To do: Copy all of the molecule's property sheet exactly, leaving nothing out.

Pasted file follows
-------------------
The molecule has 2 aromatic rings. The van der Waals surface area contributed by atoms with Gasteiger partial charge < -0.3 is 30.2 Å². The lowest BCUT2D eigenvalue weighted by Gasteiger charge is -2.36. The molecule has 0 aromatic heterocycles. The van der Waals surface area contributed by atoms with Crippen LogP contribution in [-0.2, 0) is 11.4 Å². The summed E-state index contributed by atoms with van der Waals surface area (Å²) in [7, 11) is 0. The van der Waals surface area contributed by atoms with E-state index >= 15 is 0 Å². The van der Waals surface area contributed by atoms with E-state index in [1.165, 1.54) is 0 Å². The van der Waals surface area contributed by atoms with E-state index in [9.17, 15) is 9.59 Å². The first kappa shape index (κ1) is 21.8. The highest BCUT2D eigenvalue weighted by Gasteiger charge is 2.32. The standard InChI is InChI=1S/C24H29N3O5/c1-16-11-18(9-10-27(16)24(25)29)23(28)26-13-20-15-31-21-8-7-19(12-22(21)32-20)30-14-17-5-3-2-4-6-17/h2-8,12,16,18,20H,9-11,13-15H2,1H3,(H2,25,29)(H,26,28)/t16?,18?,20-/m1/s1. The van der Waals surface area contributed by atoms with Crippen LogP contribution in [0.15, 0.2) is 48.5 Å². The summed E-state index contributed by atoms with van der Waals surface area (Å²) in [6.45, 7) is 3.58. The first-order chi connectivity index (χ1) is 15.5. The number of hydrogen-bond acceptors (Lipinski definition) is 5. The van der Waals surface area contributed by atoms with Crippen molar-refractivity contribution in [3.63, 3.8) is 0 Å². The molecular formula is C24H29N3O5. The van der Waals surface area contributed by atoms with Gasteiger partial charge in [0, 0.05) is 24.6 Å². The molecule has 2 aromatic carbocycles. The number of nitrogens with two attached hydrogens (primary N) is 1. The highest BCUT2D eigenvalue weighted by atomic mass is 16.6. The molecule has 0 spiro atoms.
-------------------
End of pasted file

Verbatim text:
The molecule has 2 aromatic rings. The van der Waals surface area contributed by atoms with Gasteiger partial charge < -0.3 is 30.2 Å². The lowest BCUT2D eigenvalue weighted by Gasteiger charge is -2.36. The molecule has 0 aromatic heterocycles. The van der Waals surface area contributed by atoms with Crippen LogP contribution in [-0.2, 0) is 11.4 Å². The summed E-state index contributed by atoms with van der Waals surface area (Å²) in [7, 11) is 0. The van der Waals surface area contributed by atoms with E-state index >= 15 is 0 Å². The van der Waals surface area contributed by atoms with E-state index in [1.165, 1.54) is 0 Å². The van der Waals surface area contributed by atoms with E-state index in [9.17, 15) is 9.59 Å². The first kappa shape index (κ1) is 21.8. The highest BCUT2D eigenvalue weighted by Gasteiger charge is 2.32. The standard InChI is InChI=1S/C24H29N3O5/c1-16-11-18(9-10-27(16)24(25)29)23(28)26-13-20-15-31-21-8-7-19(12-22(21)32-20)30-14-17-5-3-2-4-6-17/h2-8,12,16,18,20H,9-11,13-15H2,1H3,(H2,25,29)(H,26,28)/t16?,18?,20-/m1/s1. The van der Waals surface area contributed by atoms with Crippen LogP contribution in [0.15, 0.2) is 48.5 Å². The summed E-state index contributed by atoms with van der Waals surface area (Å²) in [6.45, 7) is 3.58. The first-order chi connectivity index (χ1) is 15.5. The number of hydrogen-bond acceptors (Lipinski definition) is 5. The van der Waals surface area contributed by atoms with Crippen molar-refractivity contribution in [3.63, 3.8) is 0 Å². The molecular formula is C24H29N3O5. The van der Waals surface area contributed by atoms with Gasteiger partial charge in [0, 0.05) is 24.6 Å². The molecule has 2 aromatic carbocycles. The number of nitrogens with two attached hydrogens (primary N) is 1. The highest BCUT2D eigenvalue weighted by atomic mass is 16.6. The molecule has 0 spiro atoms.